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Viva Voce



« They make an enormous sound; something like the Jesus and Mary Chain produced by Phil Spector, with Breeder harmonies and a widescreen slightly damaged quality »



« one of the most enjoyable bands around »

Sunday Times


“This is our most ‘daggers out’ rock record to date,” says Kevin Robinson, one half of husband-and-wife duo Viva Voce. “It’s a lot more aggressive, lyrically and musically.”


If Get Yr Blood Sucked Out sounds like Viva Voce’s most immediate, intense and cohesive album to date, it’s with good reason. The Portland, Oregon two-piece launched into its recording as soon as they finished touring duties for 2004’s critically acclaimed The Heat Can Melt Your Brain, completing the twelve-track album in just three months. “Although some of the ideas have been haunting us for quite some time, we held off on finalizing the arrangements until we returned home,” says Anita. “We wanted a sense of urgency, of music that couldn’t be held at bay anymore.”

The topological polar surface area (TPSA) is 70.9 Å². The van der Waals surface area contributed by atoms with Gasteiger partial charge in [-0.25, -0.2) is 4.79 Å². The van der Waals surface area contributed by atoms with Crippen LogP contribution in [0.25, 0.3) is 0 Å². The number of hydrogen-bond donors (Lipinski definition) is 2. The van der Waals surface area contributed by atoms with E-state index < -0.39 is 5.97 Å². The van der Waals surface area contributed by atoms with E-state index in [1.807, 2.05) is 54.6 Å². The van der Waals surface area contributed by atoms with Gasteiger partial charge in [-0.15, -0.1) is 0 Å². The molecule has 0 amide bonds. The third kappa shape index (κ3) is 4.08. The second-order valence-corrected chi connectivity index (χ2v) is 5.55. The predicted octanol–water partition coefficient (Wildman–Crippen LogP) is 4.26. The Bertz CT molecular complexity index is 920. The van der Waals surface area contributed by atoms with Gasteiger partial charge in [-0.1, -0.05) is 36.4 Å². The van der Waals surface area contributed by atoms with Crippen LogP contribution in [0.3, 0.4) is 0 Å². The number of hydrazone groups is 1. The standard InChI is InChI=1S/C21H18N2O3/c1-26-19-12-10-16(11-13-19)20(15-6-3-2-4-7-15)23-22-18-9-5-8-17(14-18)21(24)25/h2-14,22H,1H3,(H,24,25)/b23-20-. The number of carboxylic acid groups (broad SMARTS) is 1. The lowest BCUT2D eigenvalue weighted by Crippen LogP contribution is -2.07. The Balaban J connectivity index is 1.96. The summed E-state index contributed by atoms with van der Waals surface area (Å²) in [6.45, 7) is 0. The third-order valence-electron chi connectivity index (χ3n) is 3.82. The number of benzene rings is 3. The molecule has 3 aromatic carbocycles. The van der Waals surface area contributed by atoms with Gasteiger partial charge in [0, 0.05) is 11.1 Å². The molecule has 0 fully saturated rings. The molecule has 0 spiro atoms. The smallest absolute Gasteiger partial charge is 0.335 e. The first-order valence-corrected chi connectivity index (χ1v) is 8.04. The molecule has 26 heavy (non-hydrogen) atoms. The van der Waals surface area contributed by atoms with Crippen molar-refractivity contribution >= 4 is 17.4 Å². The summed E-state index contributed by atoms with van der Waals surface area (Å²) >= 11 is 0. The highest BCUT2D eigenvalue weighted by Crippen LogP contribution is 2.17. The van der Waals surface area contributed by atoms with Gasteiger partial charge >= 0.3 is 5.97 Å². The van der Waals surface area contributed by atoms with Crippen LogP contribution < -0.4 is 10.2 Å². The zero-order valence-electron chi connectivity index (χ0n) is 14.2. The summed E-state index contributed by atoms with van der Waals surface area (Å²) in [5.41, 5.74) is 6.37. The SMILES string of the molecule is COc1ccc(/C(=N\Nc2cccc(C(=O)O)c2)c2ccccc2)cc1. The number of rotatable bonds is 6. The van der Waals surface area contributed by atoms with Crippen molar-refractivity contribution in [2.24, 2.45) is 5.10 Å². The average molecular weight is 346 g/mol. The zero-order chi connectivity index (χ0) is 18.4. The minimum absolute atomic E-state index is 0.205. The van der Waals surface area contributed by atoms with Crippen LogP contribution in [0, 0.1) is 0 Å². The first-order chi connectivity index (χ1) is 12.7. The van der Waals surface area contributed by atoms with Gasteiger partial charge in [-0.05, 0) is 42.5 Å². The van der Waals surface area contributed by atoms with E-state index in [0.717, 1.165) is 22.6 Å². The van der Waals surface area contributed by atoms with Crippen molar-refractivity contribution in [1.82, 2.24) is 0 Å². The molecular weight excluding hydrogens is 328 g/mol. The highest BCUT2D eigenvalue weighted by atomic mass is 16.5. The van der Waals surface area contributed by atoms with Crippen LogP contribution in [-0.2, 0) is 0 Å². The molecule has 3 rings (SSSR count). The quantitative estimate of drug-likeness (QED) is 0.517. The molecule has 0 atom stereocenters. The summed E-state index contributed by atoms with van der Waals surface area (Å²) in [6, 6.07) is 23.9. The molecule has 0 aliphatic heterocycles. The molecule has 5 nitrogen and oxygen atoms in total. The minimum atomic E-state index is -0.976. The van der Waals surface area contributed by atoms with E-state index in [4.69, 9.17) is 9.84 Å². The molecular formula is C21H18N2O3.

Fans of the duo’s previous work will be pleased to know that the Viva Voce touchstones – the masterful sonic build-ups, Anita Robinson’s beguiling vocals, her relentlessly brutal guitars and the non-linear song structures – are still in place. But each track is distinct, different and new. Opener Believer is a quasi-religious deep south stomp. Future single From The Devil Himself sounds like Jack White fronting The Pretty Things, while Drown Them Out balances a saccharine melody with effortless ennui.


“Our aim for this album was to capture something visceral, something immediate,” says Kevin. “We didn’t obsess over things and tried to capture as much raw performance as possible, with great results. We like dense melodic arrangements with muscle.”


So Many Miles has the muscle in its insistent, screeching guitars. The grandiose We Do Not Fuck Around is the album’s centrepiece, but could equally be the band’s motto: “Hey y’all, we do not fuck around.” Next up, Faster Than A Dead Horse is the natural companion-piece to former single Wrecking Ball, built, as it is, on the same kind of infectious, loose-limbed groove. The dream-like Special Thing finds Kevin coming over all soulful before How To Nurse A Bruised Ego Back To Health closes the album in suitably grandiose style, all George Harrison guitars, ascending piano lines and ethereal vocals.


As ever, the home-recorded album finds Viva Voce employing all manner of strange instruments in their quest for sonic satisfaction. “We used a bowed saw again,” says Kevin. “But that’s not really unusual for us. We used a LOT of guitars though. Oh wait, and a fishing rod.”